JB-Infinity Farm


              Originally posted by spotmenow View Post

              So, people could THINK they are doing all the maintenance and that having their annual inspection ensures that their trailer is fine-until a horse gets hurt
              Even if your state does require a more extensive inspection - don't be surprised if it's not performed. Many a state inspector just checks lights (if at all) and slaps a sticker on. Until I found a reliable place I used to have to remind the inspector to check the emergency brake cable and test the battery. Yup - they didn't bother. The place I use now is deadly serious about trailer inspections and they are great to work with.

              It's imperative that we ALL learn how to inspect our trailers for signs of wear. How many of us have taken our trailer to an inspector, only to find that many years of problems went undetected until it was too late?

              I tell you what - it really pisses me off to no end.

              I've seen a trailer "passed" that had a hole in the floor covered with a thin piece of plywood. Big hole - plain as day. Even scarier is that the horse owner kept trailering his horse in that death trap.

              Even the best trailer requires much more maintenance than the average horse owner gives it. I don't know what the answer is - other than to learn to do it yourself if your state requires little to no inspection, or your inspectors are unreliable. Like farm implements - trailers require more attention paid to the structure rather than cosmetics. Scrape/sand, rust inhibiting primer - repaint. Check the bolts. Repack bearings. Check wiring. Check your hitch, breakaway cables, etc.
              Brothers and sisters, I bid you beware
              Of giving your heart to a dog to tear.
              -Rudyard Kipling


                Originally posted by Simbalism View Post
                One of the trailer dealers in my area has a workshop and also inspects trailers. I take it in once a year for a routine checkup which includes taking up all the mats and ispecting the floor and frame, brakes, and repacking the wheel bearings. The service is just under $200. The inspection is mostly to check lights and brakes, and they do a quick look under the trailer, check tires.
                Where is this place at? You live in SE VA don't you? I'd love to find someone close that can work on my trailer. The manufacturer is excellent but they are 3 hours away.


                  Original Poster

                  OMG - Sundowner, its a design flaw!!!

                  Just got my trailer back. The guy said that the undercoating on the bottom is flaking off like nobody's business and that the steel frame underneath is only 1/8" thick; he couldn't believe a company would manufacture a trailer that big (its a 3-horse) with such thin steel. He said that even if I have Sundowner sand blast and re-coat it (under warranty), it can only be done once since its such thin steel. After that-it will be useless.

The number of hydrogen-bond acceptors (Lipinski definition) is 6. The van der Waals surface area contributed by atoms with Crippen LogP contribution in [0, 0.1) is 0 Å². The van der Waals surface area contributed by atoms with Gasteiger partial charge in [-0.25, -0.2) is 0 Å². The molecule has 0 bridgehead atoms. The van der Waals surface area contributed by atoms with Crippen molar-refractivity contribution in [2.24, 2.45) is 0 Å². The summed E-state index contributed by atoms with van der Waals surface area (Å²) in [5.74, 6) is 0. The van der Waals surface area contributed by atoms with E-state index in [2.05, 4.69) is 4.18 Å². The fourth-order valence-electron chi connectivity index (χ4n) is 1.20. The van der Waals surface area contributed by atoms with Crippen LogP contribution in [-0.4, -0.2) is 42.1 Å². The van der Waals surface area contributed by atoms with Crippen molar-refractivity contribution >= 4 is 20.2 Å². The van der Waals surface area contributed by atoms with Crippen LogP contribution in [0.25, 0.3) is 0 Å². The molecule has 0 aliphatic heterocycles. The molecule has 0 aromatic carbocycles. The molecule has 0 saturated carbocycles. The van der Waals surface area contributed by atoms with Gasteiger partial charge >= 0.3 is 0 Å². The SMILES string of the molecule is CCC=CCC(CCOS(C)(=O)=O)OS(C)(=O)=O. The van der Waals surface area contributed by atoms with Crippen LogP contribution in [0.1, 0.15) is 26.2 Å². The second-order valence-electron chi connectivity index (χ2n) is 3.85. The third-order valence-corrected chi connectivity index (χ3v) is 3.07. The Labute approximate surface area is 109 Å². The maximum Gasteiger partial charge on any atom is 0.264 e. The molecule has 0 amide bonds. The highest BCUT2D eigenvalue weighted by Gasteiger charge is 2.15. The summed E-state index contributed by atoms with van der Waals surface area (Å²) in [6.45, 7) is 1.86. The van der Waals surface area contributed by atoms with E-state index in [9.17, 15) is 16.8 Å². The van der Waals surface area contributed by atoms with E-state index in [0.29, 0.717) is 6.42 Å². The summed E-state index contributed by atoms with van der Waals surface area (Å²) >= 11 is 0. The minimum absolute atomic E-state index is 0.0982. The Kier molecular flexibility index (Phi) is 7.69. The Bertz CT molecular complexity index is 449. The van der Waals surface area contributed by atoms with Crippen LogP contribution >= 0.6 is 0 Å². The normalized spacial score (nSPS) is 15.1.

His advice is to dump it now. And, it has NOTHING to do with maintenance...the actual (aluminum) floor is pristine. Too bad the frame holding it up is a piece of crap. Very disappointed-off to try and trade it in for something else.
                  JB-Infinity Farm


                    I'm not sure where you are in NY, but Congelosi Trailer Sales does true horse-people trailer inspections and have been great to deal with over the years.


                      These threads are all Sundowner related threads. Are there any other manufacturers who have the same problems? Myself, I take mine to a specialized trailer guy who used to make them, but now just keeps ours in good shape. It is surprizing how much can go wrong with a trailer in one year - I always have odd things needing to be fixed. But I do think I and my horses are travelling safe.
                      Proud member of People Who Hate to Kill Wildlife clique


                        If I asked and found the vehicle inspections only cover the brakes, lights, I would take my trailer to a good welding shop. I would have them go over the metal underneath the walls and floor. Checking to make sure the frame beams and supports holding up the floor were still solid, bolts were not rusted thru. Moisture often comes up from the ground while trailer is parked on dirt. Creeps into the joints and metal of a trailer.

                        I have found the welders to be very good at spotting damage or spots that are starting to go bad. Metal is their specialty!

                        Some friends had extra supports put in to hold up the floor at the Shop suggestion. Crosspiece supports were over 3ft apart, they had LARGE horses, so more supports were a good idea for them. He replaced the rusty old supports as well. They found the cost to be reasonable, thought welding shop was helpful in inspecting the metal to prevent problems.

                        You still need to be checking wood floors, walls, which often hold moisture and make certain places, like corners, wall/floor areas, deteriorate faster. You take a screwdriver and hammer, take a couple whacks to put screwdriver into the wood floor. Rotten wood does give a really dead sound, screwdriver drives in easily. Compare by trying to drive in screwdriver on a sound piece of floor board. You can easily hear a difference in noise, to tell sound and rotten wood apart. Usually has metal going bad or rusted out, where wood is going bad too. Just a moisture collection point.

                        Try the good, local Welding shop for a metal inspection on your trailer, they are usually very helpful and knowledgable.